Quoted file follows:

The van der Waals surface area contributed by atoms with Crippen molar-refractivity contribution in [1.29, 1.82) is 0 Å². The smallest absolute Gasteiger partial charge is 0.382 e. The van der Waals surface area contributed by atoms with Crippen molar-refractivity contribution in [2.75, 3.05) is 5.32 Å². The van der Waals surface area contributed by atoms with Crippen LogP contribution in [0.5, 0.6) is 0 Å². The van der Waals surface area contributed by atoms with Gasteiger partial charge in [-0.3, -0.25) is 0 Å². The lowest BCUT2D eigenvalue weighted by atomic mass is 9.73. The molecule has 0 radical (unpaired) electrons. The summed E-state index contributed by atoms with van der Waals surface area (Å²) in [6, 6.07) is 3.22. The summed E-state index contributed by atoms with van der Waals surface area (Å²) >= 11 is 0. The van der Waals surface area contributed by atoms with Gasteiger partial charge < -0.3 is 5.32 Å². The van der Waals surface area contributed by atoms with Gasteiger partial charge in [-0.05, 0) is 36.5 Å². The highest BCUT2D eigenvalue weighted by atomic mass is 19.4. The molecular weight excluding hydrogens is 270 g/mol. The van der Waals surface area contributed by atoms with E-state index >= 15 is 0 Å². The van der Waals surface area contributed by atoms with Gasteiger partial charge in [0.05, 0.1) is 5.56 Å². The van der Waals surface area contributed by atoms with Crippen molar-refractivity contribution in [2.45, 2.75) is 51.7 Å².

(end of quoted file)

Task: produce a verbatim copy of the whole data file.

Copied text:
The van der Waals surface area contributed by atoms with Crippen molar-refractivity contribution in [1.29, 1.82) is 0 Å². The smallest absolute Gasteiger partial charge is 0.382 e. The van der Waals surface area contributed by atoms with Crippen molar-refractivity contribution in [2.75, 3.05) is 5.32 Å². The van der Waals surface area contributed by atoms with Crippen LogP contribution in [0.5, 0.6) is 0 Å². The van der Waals surface area contributed by atoms with Gasteiger partial charge in [-0.3, -0.25) is 0 Å². The lowest BCUT2D eigenvalue weighted by atomic mass is 9.73. The molecule has 0 radical (unpaired) electrons. The summed E-state index contributed by atoms with van der Waals surface area (Å²) in [6, 6.07) is 3.22. The summed E-state index contributed by atoms with van der Waals surface area (Å²) >= 11 is 0. The van der Waals surface area contributed by atoms with Gasteiger partial charge < -0.3 is 5.32 Å². The van der Waals surface area contributed by atoms with Gasteiger partial charge in [-0.05, 0) is 36.5 Å². The highest BCUT2D eigenvalue weighted by atomic mass is 19.4. The molecular weight excluding hydrogens is 270 g/mol. The van der Waals surface area contributed by atoms with E-state index >= 15 is 0 Å². The van der Waals surface area contributed by atoms with Gasteiger partial charge in [0.05, 0.1) is 5.56 Å². The van der Waals surface area contributed by atoms with Crippen molar-refractivity contribution in [2.45, 2.75) is 51.7 Å².